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10 Unanswered Questions From World War II
Aside from the visible tales of death and destruction, World War II left us with many mysteries and unanswered questions. While we have gotten to the bottom of several of these mysteries, many still remain unanswered and might not be getting answers anytime soon.
10 Who Put The D-Day Code Names And ‘Dieppe’ In A Crossword Puzzle?
The word “Dieppe” turned out to be one of the solutions to a crossword puzzle in Daily Telegraph newspapers in August 1942. This looks quite normal, until you realize that two days after the puzzle ran (and one day after its solution was given), Allied troops launched a deadly assault on the French port of Dieppe.
MI5, Britain’s intelligence service, spotted this but ignored it as a coincidence. Two years later, more puzzles appeared in the Daily Telegraph. This time, they had answers like “Utah,” “Overlord,” “Omaha,” “Mulberry,” and “Neptune,” all of which were directly related to the upcoming D-Day landings. The entire landing operation was called “Operation Overlord.” “Omaha” and “Utah” were code names for beaches that would be assaulted. “Mulberry” was the code name for the temporary harbors that were to be constructed after the assault, while “Neptune” was the code for the entire D-Day naval operation.
Leonard Dawe, a school principal who was also responsible for the Telegraph’s crossword puzzles, was detained and questioned about how he came across the codes. No one really knows how, since he refused to speak about his time in detention. In 1984, one of his former students named Ronald French revealed that Dawe used to make him and several others fill blank crossword puzzles. French was very familiar with the codes (since he often heard them from Allied troops camping close to the school), and might have filled them in, although he was not sure if he did. However, two years before French talked, another unnamed boy said that he put down the names. No one knows who the unnamed boy is. If he was truly responsible for the D-Day puzzles, who was responsible for the Dieppe puzzle? Was that instance truly just a coincidence?
9 Why Did Hitler Stop The German Army From Decimating The Allies At Dunkirk?
After France’s swift and surprising fall during World War II, what remained of the French Army, along with British and Belgian troops, retreated from the mainland to the port of Dunkirk. With the ocean behind them and the Germans coming from the opposite direction, the Allies were truly between the Devil and the deep blue sea. Just before the Germans could launch an assault and reduce the thousands of Allied forces at the beach to nothing, Hitler ordered them to stand down and for the next three days. The German forces looked on as the Allies were evacuated with boats, ships, yachts, and anything else that could sail.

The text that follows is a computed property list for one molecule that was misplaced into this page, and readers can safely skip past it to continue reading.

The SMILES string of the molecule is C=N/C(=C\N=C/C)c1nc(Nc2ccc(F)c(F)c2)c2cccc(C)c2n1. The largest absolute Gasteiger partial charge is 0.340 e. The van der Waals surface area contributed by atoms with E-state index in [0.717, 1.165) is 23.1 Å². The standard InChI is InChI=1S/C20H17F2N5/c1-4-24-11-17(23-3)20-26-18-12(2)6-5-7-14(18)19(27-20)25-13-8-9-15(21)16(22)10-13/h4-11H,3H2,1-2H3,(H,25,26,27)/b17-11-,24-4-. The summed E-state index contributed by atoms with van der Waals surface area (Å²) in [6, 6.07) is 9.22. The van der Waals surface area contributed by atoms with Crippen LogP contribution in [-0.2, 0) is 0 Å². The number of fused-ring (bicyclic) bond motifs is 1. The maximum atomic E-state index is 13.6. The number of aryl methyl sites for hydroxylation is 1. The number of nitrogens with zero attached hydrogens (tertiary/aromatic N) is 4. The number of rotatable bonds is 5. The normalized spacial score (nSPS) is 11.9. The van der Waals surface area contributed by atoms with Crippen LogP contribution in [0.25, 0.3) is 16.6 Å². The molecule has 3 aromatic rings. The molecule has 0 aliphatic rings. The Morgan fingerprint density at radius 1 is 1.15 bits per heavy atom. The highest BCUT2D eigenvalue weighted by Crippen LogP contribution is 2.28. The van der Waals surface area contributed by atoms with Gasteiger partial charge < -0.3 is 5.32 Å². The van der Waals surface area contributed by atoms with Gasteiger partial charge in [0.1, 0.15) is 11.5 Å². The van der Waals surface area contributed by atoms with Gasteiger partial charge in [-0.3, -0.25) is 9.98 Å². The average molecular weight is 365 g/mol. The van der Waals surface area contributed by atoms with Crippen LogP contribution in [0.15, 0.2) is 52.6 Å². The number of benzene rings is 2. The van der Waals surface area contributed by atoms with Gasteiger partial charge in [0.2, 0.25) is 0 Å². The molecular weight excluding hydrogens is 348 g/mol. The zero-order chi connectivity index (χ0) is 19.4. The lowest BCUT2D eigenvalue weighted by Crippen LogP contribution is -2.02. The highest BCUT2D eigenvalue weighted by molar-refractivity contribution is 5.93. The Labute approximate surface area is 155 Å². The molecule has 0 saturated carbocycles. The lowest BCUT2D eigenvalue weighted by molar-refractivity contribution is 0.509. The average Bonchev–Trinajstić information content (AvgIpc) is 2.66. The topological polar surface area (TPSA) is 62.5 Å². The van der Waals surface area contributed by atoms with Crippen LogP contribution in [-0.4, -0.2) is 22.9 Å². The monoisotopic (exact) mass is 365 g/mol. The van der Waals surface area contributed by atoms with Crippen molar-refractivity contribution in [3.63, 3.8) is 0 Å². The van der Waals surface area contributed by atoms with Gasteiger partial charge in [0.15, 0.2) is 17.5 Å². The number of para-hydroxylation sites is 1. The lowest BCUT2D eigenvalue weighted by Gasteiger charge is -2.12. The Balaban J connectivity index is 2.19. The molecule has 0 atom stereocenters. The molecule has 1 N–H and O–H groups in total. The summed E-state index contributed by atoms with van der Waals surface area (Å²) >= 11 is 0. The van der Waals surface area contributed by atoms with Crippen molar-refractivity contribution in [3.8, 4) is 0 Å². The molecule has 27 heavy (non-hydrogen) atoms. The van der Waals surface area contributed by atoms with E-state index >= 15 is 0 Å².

Why did Hitler order the German assault force to stand down? An assault on the Allied troops at Dunkirk would have had an unforgettable effect on the war. It would have dealt a serious blow to the British army and led to the complete defeat of the French army. Before he committed suicide, Hitler said that the order was a “sporting gesture,” meant to lure England into talks with Germany so they could end the war. Many dispute this, however. They believe that Hitler had a bitter rivalry with his generals and was trying to show them that it was he who decided where, when, and how German troops fought.
Others believe that Hitler was surprised by the swift fall of France, and he feared the retreat to Dunkirk was a trap. He might also have wished to prevent his tanks from moving into the unfavorable terrain, or maybe he simply wanted to give the German air force the pleasure of finishing the Allies.
8 Who Read Winston Churchill’s Speeches On BBC?
Due to technological constraints, British Broadcasting Corporation (BBC) radio was unable to record or air Winston Churchill’s speeches directly from the House of Commons. Churchill was required to go over to their station to repeat his speeches. Since he was probably too busy to do so, an actor was hired to do it.
The actor in question was Norman Shelley, who claimed that he read several of Winston Churchill’s speeches, including the famous and morale-boosting “We Shall Fight Them on the Beaches” and “Their Finest Hour.” He claimed he was so good at mimicking Churchill’s voice on radio that Churchill himself congratulated him. Members of Churchill’s camp, however, dispute this. They insist that Churchill read his speeches himself. Besides, if the BBC was going to get someone to repeat the speeches on radio, they would most probably have used one of their staff and not a paid actor.